Lifestyle Edit

No time to Marie Kondo your home? Here are the things to get rid of first

No time to Marie Kondo your home? Here are the things to get rid of first

Marie Kondo’s recent war on clutter has taken the world by storm. Her book, ‘The Life Changing Magic of Tidying Up’ has not only become a New York Times Best Seller but has also helped transform the homes (and the minds) of many clutter mavens. The book works on the theory that if you declutter your home properly once, you’ll never have to do it again.

Who is Marie Kondo?

Marie Kondo is a Japanese organising consultant who is most famous for her book ‘The Life Changing Magic of Tidying Up’. The owner of an organisational consulting business in Japan, she helps people to transform their cluttered homes into a space of calm and inspiration. Now a best-selling author, she has collectively sold millions of copies of her book which has now been translated into a number of languages. Originally written in Japanese, the book has now been translated into a number of languages, including Korean, Chinese, French, German and English.

However, if you don’t have time to gut the entirety of your palace, the co-founders of Studio Life.Style, a Hollywood interior design firm, have developed an organisational trick that will help you clear both your home and your brain.

Marie Condo

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Speaking to Well and Good, Shannon Wollack and Brittany Zwickl, say that whenever you bring something new to your home, whether it’s a vase or a new throw, you should remove something else. Call it an exercise of ‘mindful minimalism’ – clearing both the home and your mind.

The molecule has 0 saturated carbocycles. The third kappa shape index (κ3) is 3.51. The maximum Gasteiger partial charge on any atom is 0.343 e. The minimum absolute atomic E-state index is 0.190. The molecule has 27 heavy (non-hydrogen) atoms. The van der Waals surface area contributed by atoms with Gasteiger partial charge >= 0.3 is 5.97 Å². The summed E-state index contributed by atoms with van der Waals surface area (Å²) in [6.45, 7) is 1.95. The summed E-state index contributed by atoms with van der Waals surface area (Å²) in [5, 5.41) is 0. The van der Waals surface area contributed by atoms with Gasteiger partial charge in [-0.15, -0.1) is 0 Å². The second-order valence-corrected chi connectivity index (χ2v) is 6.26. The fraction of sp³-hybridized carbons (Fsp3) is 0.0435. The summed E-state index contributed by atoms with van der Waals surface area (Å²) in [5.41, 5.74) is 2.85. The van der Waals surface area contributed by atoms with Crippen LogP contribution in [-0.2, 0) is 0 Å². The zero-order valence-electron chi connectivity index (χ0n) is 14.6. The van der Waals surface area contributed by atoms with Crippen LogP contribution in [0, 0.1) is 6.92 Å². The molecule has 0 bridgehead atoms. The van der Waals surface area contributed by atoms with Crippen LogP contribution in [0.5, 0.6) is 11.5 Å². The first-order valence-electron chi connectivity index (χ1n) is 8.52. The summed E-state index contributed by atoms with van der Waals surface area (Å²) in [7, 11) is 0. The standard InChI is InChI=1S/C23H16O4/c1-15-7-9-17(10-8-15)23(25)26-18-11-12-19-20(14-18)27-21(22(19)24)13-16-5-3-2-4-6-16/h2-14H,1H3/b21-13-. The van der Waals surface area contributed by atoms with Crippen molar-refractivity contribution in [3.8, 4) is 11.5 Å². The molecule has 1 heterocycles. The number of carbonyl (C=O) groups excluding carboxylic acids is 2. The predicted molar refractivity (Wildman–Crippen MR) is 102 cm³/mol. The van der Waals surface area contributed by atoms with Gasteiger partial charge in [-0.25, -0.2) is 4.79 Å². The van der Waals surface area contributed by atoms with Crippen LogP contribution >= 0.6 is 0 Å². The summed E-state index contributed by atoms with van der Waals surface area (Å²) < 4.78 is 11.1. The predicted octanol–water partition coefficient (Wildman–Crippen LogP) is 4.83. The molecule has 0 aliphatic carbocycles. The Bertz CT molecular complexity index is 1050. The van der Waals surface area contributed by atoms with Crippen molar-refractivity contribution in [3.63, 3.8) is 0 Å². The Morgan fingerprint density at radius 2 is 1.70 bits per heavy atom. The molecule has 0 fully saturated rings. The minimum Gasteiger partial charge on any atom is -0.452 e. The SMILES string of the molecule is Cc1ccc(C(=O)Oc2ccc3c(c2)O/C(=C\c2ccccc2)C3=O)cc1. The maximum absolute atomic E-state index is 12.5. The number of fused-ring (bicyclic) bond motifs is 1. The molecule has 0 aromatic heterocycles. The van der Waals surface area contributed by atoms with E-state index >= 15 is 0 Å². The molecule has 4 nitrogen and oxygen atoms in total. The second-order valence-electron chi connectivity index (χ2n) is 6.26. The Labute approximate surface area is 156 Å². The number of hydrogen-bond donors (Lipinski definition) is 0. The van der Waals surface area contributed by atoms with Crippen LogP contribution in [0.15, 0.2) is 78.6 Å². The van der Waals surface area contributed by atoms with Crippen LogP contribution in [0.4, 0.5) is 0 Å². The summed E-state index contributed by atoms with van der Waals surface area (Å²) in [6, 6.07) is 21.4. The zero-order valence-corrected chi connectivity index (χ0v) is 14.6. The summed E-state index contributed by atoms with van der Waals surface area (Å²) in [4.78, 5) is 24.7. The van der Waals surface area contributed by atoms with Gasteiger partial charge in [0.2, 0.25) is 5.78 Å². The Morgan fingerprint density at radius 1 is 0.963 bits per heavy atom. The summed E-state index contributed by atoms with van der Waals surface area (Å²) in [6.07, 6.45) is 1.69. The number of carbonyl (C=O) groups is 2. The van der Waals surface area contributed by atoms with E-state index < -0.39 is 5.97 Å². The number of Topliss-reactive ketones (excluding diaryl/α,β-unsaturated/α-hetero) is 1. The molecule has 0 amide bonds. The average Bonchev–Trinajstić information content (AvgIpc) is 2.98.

“A lot of times we hold onto things that serve zero purpose in our living space, but we don’t realize that once these items are gone, they won’t be missed.” – Shannon Wollack

The pair believe that this type of ‘considered’ design is also good for the health as well as the home.

“Aside from the dust factor, clearing out clutter can help improve your mood,” says Zwickl. “Organization—and the idea of keeping the items that are most practical and useful—not only benefits your mental health, but can also give you more productivity.

How to Marie Kondo your home

But what to get rid of first? Wollack and Zwickl have rounded up the five things to get rid of first from each room in the house.

Living room: the cluttered coffee table

We all know the one, the coffee table stacked with old issues of Vogue that we’ll never read again and coffee stained letters that have been there for weeks.

“Too much on a coffee table is overwhelming and a major eyesore,” says Wollack. “We always recommend eliminating everything and replacing [it] with a nice candle and a few great books.”

It’s good for: targeting unwanted anxiety

Kitchen: Free standing bin

Huge bin which takes over your kitchen? The clean space gurus say that this is an item you should downsize and lock away in a cupboard.

“We find it to be more aesthetically pleasing and guest-conscious to hide [a trash can] in a cabinet or pull-out drawer,” says Wollack.

Bathroom: storage cabinets

You might be trying to be organised but excessive storage space can clutter up your life, says Wollack.

Start getting rid of any empty bottles or anything that has expired and you’ll be one step closer to making your bathroom and your mind clutter free.

Wardrobe: over-the-door shoe racks

You might be thinking that these are big clutter savers but they’re actually not ideal for the health of your footwear.

“These always tend to squish our clients’ shoes, making them the first to go when we’re overhauling a closet,” says Zwickl. “We recommend replacing with simple shelving or individual boxes.”

Bedroom: trunk at the end of the bed

The tidying sentiment is there, you’ve dumped all of your prize possessions in one neat place. But ask yourself how often you actually dig these possessions out? The chances are it’s round about never. Wollack explains that it’s because usually trunks are a great place to store ‘junk’.

Expert tip: choose the things that you really can’t live without, put them in to under bed storage and resist the urge to add to it. This way you it won’t be as easy to dump and run.

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Amy Nicholson

Amy Nicholson

Beauty Editor